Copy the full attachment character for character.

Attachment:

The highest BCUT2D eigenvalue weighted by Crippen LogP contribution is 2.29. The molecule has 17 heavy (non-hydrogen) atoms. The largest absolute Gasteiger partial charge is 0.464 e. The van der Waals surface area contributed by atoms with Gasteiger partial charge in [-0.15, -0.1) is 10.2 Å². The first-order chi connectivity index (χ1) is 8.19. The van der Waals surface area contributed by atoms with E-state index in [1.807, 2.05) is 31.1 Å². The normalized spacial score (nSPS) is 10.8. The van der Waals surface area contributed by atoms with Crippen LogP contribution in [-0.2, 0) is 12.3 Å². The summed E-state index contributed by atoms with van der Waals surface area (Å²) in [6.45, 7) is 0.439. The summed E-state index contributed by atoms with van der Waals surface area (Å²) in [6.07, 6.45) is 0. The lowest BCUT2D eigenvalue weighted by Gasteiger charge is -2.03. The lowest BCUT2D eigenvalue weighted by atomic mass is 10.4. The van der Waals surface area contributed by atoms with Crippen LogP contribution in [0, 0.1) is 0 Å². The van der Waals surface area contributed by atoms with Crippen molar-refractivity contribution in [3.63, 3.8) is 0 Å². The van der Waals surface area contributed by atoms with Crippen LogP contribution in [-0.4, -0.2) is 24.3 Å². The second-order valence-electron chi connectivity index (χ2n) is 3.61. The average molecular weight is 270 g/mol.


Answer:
The highest BCUT2D eigenvalue weighted by Crippen LogP contribution is 2.29. The molecule has 17 heavy (non-hydrogen) atoms. The largest absolute Gasteiger partial charge is 0.464 e. The van der Waals surface area contributed by atoms with Gasteiger partial charge in [-0.15, -0.1) is 10.2 Å². The first-order chi connectivity index (χ1) is 8.19. The van der Waals surface area contributed by atoms with E-state index in [1.807, 2.05) is 31.1 Å². The normalized spacial score (nSPS) is 10.8. The van der Waals surface area contributed by atoms with Crippen LogP contribution in [-0.2, 0) is 12.3 Å². The summed E-state index contributed by atoms with van der Waals surface area (Å²) in [6.45, 7) is 0.439. The summed E-state index contributed by atoms with van der Waals surface area (Å²) in [6.07, 6.45) is 0. The lowest BCUT2D eigenvalue weighted by Gasteiger charge is -2.03. The lowest BCUT2D eigenvalue weighted by atomic mass is 10.4. The van der Waals surface area contributed by atoms with Crippen LogP contribution in [0, 0.1) is 0 Å². The van der Waals surface area contributed by atoms with Crippen molar-refractivity contribution in [3.63, 3.8) is 0 Å². The van der Waals surface area contributed by atoms with Crippen LogP contribution in [-0.4, -0.2) is 24.3 Å². The second-order valence-electron chi connectivity index (χ2n) is 3.61. The average molecular weight is 270 g/mol.